A cleric's thoughtful response to an atrocity has a lesson for those who want to punish all Muslims
Faced with the murder and beheading of seven of his monks by Islamists 20 years ago, the Archbishop of Algiers went one better than the Archbishop of Rouen this week. He didn't talk about the slaughter of an elderly priest as the "unnameable". He saw the road to Calvary. In fear of his own life amid a ferocious conflict, Monseigneur Henri Teissier, 67 years old and a French professor of Arabic, responded all those years ago by celebrating Mass for six nuns and monks, reading from St Matthew, Chapter 25, verse 13: "Watch, therefore, for ye know neither the day nor the hour wherein the Son of Man cometh."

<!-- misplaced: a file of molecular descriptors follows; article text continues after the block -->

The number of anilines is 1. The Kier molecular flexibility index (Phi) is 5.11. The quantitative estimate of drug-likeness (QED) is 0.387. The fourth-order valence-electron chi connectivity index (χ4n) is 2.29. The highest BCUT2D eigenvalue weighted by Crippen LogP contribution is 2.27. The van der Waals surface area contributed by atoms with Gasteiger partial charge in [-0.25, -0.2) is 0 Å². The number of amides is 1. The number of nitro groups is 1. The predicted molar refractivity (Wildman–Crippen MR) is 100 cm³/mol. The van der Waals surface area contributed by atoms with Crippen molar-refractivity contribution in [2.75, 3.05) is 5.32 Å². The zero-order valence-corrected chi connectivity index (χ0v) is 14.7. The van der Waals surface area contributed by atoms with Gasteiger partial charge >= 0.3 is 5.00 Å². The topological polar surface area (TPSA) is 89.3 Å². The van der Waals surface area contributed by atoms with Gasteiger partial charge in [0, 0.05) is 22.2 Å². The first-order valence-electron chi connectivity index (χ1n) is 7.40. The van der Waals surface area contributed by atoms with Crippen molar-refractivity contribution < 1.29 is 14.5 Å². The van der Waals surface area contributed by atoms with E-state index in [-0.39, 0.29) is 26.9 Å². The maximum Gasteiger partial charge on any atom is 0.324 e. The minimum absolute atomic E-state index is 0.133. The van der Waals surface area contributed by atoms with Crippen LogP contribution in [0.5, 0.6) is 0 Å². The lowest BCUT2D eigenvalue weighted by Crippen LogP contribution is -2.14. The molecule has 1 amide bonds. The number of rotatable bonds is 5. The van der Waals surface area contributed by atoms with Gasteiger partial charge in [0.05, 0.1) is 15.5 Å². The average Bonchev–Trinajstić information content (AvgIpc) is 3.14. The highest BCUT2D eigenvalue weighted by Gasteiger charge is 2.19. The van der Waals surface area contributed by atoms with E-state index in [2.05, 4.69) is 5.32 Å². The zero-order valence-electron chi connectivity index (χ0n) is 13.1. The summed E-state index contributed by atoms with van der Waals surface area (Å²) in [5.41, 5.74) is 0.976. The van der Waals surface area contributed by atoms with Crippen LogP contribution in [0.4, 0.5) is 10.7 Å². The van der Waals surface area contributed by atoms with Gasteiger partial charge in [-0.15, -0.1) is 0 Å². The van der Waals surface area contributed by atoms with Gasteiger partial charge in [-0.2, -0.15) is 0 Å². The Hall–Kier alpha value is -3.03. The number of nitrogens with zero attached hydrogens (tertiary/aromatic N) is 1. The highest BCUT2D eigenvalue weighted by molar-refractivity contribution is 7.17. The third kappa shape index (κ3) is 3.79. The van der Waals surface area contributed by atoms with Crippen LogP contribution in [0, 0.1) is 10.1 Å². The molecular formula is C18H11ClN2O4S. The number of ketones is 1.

The tiny congregation had originally gathered that day in 1996 to remember one of France's first religious martyrs in Algiers, Vicomte Charles de Foucauld, the soldier-turned-priest who was assassinated by an Islamist in Tamanrasset in 1916; his murder set an awful precedent for the killing of all French priests by those who claimed they were motivated by Islam.
Surely Father Jacques Hamel would have known of him. The Vicomte was killed only 14 years before he was born.